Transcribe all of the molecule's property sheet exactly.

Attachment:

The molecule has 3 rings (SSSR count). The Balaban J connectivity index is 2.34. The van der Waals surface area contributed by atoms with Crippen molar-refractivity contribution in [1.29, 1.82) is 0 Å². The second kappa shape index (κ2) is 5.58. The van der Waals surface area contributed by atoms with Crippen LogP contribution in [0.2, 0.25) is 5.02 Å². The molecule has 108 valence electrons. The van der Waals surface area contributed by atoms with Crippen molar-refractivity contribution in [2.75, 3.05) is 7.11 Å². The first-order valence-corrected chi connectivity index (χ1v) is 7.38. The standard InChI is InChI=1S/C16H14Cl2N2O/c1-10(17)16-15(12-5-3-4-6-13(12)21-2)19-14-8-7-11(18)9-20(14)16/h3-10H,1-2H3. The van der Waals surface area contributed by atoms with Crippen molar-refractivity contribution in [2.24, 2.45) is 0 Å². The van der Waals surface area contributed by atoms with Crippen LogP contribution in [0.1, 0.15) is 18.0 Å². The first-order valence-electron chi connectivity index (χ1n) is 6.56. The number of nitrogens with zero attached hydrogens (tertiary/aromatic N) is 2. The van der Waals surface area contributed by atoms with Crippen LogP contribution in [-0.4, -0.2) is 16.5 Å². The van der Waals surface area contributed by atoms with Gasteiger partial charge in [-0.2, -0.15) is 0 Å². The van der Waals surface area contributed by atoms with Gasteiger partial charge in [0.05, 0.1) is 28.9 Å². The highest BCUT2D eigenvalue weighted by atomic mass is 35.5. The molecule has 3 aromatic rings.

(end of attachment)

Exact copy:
The molecule has 3 rings (SSSR count). The Balaban J connectivity index is 2.34. The van der Waals surface area contributed by atoms with Crippen molar-refractivity contribution in [1.29, 1.82) is 0 Å². The second kappa shape index (κ2) is 5.58. The van der Waals surface area contributed by atoms with Crippen LogP contribution in [0.2, 0.25) is 5.02 Å². The molecule has 108 valence electrons. The van der Waals surface area contributed by atoms with Crippen molar-refractivity contribution in [2.75, 3.05) is 7.11 Å². The first-order valence-corrected chi connectivity index (χ1v) is 7.38. The standard InChI is InChI=1S/C16H14Cl2N2O/c1-10(17)16-15(12-5-3-4-6-13(12)21-2)19-14-8-7-11(18)9-20(14)16/h3-10H,1-2H3. The van der Waals surface area contributed by atoms with Crippen molar-refractivity contribution in [2.24, 2.45) is 0 Å². The van der Waals surface area contributed by atoms with Crippen LogP contribution in [0.1, 0.15) is 18.0 Å². The first-order valence-electron chi connectivity index (χ1n) is 6.56. The number of nitrogens with zero attached hydrogens (tertiary/aromatic N) is 2. The van der Waals surface area contributed by atoms with Crippen LogP contribution in [-0.4, -0.2) is 16.5 Å². The van der Waals surface area contributed by atoms with Gasteiger partial charge in [-0.2, -0.15) is 0 Å². The van der Waals surface area contributed by atoms with Gasteiger partial charge in [0.05, 0.1) is 28.9 Å². The highest BCUT2D eigenvalue weighted by atomic mass is 35.5. The molecule has 3 aromatic rings.